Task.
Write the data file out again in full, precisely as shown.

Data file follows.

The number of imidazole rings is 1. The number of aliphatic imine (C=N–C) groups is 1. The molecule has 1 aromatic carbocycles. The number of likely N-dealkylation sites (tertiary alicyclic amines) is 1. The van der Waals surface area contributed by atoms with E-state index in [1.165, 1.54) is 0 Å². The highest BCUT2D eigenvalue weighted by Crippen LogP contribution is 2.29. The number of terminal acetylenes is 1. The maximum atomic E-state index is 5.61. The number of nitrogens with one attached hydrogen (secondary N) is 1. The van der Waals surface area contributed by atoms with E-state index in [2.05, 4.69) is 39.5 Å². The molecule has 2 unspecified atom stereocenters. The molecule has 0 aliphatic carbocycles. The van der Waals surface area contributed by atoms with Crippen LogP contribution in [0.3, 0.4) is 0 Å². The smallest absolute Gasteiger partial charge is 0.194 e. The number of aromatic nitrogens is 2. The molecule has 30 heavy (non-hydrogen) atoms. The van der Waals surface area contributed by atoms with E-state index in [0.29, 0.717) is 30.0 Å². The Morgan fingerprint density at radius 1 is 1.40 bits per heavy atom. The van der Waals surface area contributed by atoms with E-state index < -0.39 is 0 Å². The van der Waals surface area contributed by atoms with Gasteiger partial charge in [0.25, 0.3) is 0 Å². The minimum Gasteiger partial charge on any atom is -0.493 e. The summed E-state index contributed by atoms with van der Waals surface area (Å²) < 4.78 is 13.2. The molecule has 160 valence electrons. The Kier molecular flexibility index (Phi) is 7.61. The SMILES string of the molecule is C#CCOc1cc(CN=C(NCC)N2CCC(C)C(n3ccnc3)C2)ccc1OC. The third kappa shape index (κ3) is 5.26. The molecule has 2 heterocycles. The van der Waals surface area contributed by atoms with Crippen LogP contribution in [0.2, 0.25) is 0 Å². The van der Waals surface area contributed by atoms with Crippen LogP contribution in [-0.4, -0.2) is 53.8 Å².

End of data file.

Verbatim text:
The number of imidazole rings is 1. The number of aliphatic imine (C=N–C) groups is 1. The molecule has 1 aromatic carbocycles. The number of likely N-dealkylation sites (tertiary alicyclic amines) is 1. The van der Waals surface area contributed by atoms with E-state index in [1.165, 1.54) is 0 Å². The highest BCUT2D eigenvalue weighted by Crippen LogP contribution is 2.29. The number of terminal acetylenes is 1. The maximum atomic E-state index is 5.61. The number of nitrogens with one attached hydrogen (secondary N) is 1. The van der Waals surface area contributed by atoms with E-state index in [2.05, 4.69) is 39.5 Å². The molecule has 2 unspecified atom stereocenters. The molecule has 0 aliphatic carbocycles. The van der Waals surface area contributed by atoms with Crippen LogP contribution in [0.3, 0.4) is 0 Å². The smallest absolute Gasteiger partial charge is 0.194 e. The number of aromatic nitrogens is 2. The molecule has 30 heavy (non-hydrogen) atoms. The van der Waals surface area contributed by atoms with E-state index in [0.29, 0.717) is 30.0 Å². The Morgan fingerprint density at radius 1 is 1.40 bits per heavy atom. The van der Waals surface area contributed by atoms with E-state index < -0.39 is 0 Å². The van der Waals surface area contributed by atoms with Gasteiger partial charge in [0.25, 0.3) is 0 Å². The minimum Gasteiger partial charge on any atom is -0.493 e. The summed E-state index contributed by atoms with van der Waals surface area (Å²) < 4.78 is 13.2. The molecule has 160 valence electrons. The Kier molecular flexibility index (Phi) is 7.61. The SMILES string of the molecule is C#CCOc1cc(CN=C(NCC)N2CCC(C)C(n3ccnc3)C2)ccc1OC. The third kappa shape index (κ3) is 5.26. The molecule has 2 heterocycles. The van der Waals surface area contributed by atoms with Crippen LogP contribution in [0.2, 0.25) is 0 Å². The van der Waals surface area contributed by atoms with Crippen LogP contribution in [-0.4, -0.2) is 53.8 Å².